In a reviewed article, Theodosios Stabrianopoulos focuses attention on a scientific experiment on two groups of people with a key goal to establish a correlation between a nurses-led telephone intervention and the frequencies of readmissions of HF patients. During his research, the author discovers that “telephone intervention programs appear to reduce the risk factors and have a positive effect on self-care” (Stavrianopoulos, 2016, p. 4).
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The purpose of this particular study is to assess the value of the researcher’s report and evaluate the degree of evidence credibility. All the used methods and approaches will be closely analyzed to provide a verdict on whether scholars across the world can rely on the author’s statement that an intervention program gives positive results to HF patients’ treatment efficiency or not.
The researcher is known to claim that the rehospitalization of patients with heart failure issues can be put to a minimum through a nurse-led telephone intervention. To prove this fact, he had divided 50 test participants into the two groups of 25 people each, with a nearly equal number of men and women in both. The vast majority of examinees were of senior age, and all of them had been suffering from heart failure problems of various complexity levels.
The test lasted for 16 weeks. Group A received a 20-minute weekly consultation from nurses via telephone, while group B was relieved of regular control. According to the data that the author acquired after the experiment’s completion, the group, which was subjected to nurses-led intervention showed fewer signs of disease reoccurrence and demonstrated a reduced rate of readmissions. Naturally, one cannot argue that the scores (readmission rates) provided by Stabrianopoulos appear to be rather convincing: 31.52 in group A and 53.80 in group B. However, one cannot judge objectively without considering an overall research design.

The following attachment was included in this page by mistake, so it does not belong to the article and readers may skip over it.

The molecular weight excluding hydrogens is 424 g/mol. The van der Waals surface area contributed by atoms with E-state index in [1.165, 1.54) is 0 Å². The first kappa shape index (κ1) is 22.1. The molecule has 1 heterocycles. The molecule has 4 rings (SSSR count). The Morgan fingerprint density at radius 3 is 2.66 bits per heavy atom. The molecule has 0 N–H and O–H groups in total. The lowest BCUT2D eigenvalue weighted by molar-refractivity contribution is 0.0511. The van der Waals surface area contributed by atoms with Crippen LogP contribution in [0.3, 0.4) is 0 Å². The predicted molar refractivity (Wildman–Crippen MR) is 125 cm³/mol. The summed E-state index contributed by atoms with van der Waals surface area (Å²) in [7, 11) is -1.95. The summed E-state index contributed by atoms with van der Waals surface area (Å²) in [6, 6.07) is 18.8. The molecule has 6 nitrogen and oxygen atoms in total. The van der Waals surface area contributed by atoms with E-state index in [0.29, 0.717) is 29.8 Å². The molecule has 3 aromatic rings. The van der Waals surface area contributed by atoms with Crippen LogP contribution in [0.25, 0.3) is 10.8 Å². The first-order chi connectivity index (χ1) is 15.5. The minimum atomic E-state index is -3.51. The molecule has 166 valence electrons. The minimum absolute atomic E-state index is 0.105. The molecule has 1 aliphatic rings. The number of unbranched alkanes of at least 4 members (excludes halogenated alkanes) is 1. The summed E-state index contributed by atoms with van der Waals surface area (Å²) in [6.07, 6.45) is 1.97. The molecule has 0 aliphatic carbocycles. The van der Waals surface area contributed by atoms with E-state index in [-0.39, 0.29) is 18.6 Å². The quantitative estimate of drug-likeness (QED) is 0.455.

Regarding the study design, the researcher relied on both qualitative and quantitative methods of data retrieving. The qualitative approach is tracked through the use of questionnaires that include research of “a wide range of demographic and socioeconomic characteristics” (Black et al., 2014, p. 124).
Also, the focus on a particular group of people serves as proof of the presence of qualitative analysis. The quantitative method is clearly traced through the use of statistics and numeric tables that served as the means of data recording. The fact the author refers to a mixed method of study leads one to the hypothesis that Stabrianopoulos attempted to receive a versatile view of the matter as opposed to narrow-focused observations. In its turn, it allowed him to provide more evidence for the thesis statement and leave less background for a theory refutation. Eventually, one may call it a strong point of a research course. However, testing a larger group would require more staff members to be engaged and would lead to additional costs, which unveils its weak sides as well.
The author stresses in his research that “the sample selection was made irrespective of origin and marital or socioeconomic status” (Stavrianopoulos, 2016, p. 2). The experiment took place in the prefecture of Ilia in Greece. Both male and female participants were people of senior age (above 60 years old); the changes in their behavior were studied using the same approaches. As was mentioned above, there were 50 people in total engaged in the experiment.
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Naturally, for a large-scale data collection, this number is not sufficient. Therefore, the sample cannot be viewed as an entirely objective and adequate form of research. Should one operate with two or three times higher figures there could be an inverse tendency established. However, regarding the new behavioral trends occurrence, one can still make predictions as to which effect the nurses-led intervention into HF patients care may have. Thus, the number of examinees appears to be acceptable.